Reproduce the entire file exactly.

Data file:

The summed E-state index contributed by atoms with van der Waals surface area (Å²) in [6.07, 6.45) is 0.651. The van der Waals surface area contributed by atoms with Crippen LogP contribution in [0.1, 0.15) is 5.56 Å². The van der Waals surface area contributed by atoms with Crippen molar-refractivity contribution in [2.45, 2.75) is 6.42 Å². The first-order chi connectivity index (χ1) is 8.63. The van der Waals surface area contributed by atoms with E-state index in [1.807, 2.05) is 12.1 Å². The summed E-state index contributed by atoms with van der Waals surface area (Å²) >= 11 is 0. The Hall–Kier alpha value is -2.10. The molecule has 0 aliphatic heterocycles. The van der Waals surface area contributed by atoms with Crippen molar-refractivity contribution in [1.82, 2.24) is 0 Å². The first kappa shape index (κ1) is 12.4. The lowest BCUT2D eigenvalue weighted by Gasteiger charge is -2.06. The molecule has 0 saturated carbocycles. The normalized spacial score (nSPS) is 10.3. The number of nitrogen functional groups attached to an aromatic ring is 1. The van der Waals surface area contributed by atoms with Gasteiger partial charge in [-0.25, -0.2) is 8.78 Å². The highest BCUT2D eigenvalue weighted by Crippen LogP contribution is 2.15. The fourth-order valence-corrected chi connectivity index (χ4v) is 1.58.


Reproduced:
The summed E-state index contributed by atoms with van der Waals surface area (Å²) in [6.07, 6.45) is 0.651. The van der Waals surface area contributed by atoms with Crippen LogP contribution in [0.1, 0.15) is 5.56 Å². The van der Waals surface area contributed by atoms with Crippen molar-refractivity contribution in [2.45, 2.75) is 6.42 Å². The first-order chi connectivity index (χ1) is 8.63. The van der Waals surface area contributed by atoms with E-state index in [1.807, 2.05) is 12.1 Å². The summed E-state index contributed by atoms with van der Waals surface area (Å²) >= 11 is 0. The Hall–Kier alpha value is -2.10. The molecule has 0 aliphatic heterocycles. The van der Waals surface area contributed by atoms with Crippen molar-refractivity contribution in [1.82, 2.24) is 0 Å². The first kappa shape index (κ1) is 12.4. The lowest BCUT2D eigenvalue weighted by Gasteiger charge is -2.06. The molecule has 0 saturated carbocycles. The normalized spacial score (nSPS) is 10.3. The number of nitrogen functional groups attached to an aromatic ring is 1. The van der Waals surface area contributed by atoms with Gasteiger partial charge in [-0.25, -0.2) is 8.78 Å². The highest BCUT2D eigenvalue weighted by Crippen LogP contribution is 2.15. The fourth-order valence-corrected chi connectivity index (χ4v) is 1.58.